Residents positive, wary about unveiled master plan Tuesday night
Published 12:44 am Wednesday, February 21, 2018
NATCHEZ — Residents had positive — if wary — responses Tuesday night to the long-awaited unveiling of a proposed master plan to revitalize downtown Natchez.
The yearlong process commissioned by nonprofit FOR Natchez aimed to create a detailed, long-term plan for three primary areas: the bluff, the arts district and the MLK triangle district.
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Of the projects, Project manager Philip L. Walker said the most vital change is restoring historic buildings in Natchez — particularly those in the MLK triangle district, where restoration is badly needed.
After presenting the plan — which included urban planning and design, economic development plans and an overall goal for Natchez’s future downtown — Walker opened the floor for residents to give feedback.
Many residents said they felt positive about the proposed changes — from the moving of the current post office to the reintroduction of two-way traffic on Franklin and Main streets — but wondered at the plans feasibility.
Diana Glaze, who has lived in Natchez for more than 36 years, said she was anxious to hear how other residents felt at the end of the presentation in the Natchez Convention Center.
“It’s a lot of information and very comprehensive,” she said. “I just think those of us who live here will be a little more realistic.”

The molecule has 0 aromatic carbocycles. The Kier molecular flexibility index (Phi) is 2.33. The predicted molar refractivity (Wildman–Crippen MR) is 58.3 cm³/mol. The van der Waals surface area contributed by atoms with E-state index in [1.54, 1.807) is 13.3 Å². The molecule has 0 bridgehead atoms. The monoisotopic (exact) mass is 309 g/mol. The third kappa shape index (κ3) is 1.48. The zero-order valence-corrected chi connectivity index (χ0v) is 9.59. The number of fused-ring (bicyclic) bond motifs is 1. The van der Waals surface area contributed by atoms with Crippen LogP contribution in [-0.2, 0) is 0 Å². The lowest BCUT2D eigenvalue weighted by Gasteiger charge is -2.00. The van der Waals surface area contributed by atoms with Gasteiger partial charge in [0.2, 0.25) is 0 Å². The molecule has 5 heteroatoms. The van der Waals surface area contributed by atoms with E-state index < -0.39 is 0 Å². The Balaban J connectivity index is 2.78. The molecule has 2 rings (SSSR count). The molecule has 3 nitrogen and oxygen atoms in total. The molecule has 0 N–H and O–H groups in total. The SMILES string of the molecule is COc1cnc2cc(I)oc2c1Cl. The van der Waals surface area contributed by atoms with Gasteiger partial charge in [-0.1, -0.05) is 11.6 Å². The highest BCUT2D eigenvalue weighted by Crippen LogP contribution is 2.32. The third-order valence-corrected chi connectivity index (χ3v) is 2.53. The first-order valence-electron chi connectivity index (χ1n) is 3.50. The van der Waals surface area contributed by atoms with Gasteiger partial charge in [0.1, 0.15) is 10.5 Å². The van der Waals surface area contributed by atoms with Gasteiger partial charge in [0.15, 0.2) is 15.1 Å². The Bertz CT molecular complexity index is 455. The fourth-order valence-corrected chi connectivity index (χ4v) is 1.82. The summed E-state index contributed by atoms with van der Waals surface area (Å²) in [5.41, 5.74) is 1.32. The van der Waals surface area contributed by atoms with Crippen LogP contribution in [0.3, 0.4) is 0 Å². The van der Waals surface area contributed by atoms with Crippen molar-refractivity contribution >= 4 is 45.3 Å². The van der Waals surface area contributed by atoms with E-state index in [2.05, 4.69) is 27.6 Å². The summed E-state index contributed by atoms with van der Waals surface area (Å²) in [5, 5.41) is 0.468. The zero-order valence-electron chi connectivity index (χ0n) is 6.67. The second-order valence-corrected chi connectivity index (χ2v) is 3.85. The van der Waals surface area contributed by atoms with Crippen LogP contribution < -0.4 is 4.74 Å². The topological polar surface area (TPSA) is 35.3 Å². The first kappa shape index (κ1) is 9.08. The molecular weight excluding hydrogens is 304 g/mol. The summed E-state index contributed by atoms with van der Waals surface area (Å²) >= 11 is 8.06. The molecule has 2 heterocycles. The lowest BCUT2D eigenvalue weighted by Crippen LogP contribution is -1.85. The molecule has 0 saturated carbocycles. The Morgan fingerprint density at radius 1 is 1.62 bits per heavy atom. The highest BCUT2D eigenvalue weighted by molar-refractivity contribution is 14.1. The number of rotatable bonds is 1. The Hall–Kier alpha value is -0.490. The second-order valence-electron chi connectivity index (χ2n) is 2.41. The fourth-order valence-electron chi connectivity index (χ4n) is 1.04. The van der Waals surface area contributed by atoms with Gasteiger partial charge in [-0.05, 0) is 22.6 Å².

Long-time Natchez resident John McCullough said he felt many of the ideas proposed would greatly benefit the city.
“Most of it is extremely good,” McCullough said. “The idea to move that horrible post office is extremely good.”
Keith Covington, a member of the consultant team, proposed moving the post office from its current location to the Martin Luther King Jr. Street area and making the current post office area into a plaza.
Deborah Mitchell, who has lived in Natchez for 13 years, said she was a little overwhelmed at all the information the meeting provided.
“Overall, I think there are good changes,” she said. “We are just going to have to see how it will be funded and if it’s really possible.”
This — the cost of enacting the plan — was perhaps the most-mentioned concern for the revitalization plan.
Walker said calculating exactly how much the plan could cost is difficult because how much of the plan the city implements is optional.
“I have never had a city implement 100 percent of the plan,” Walker said.
Instead, Walker encouraged Natchez leaders to pick what parts of the plan best fit in the city and leave the rest.
Though some attendees of the meeting had doubts, other residents were fully committed to the proposals.
Local business-owner René Adams said she is on board for the whole plan and hopes the community will be, too.
“I think it’s fabulous,” she said. “I think it’s the most beautiful effort I’ve seen. If we could only embrace that, I think we could really make a big difference.”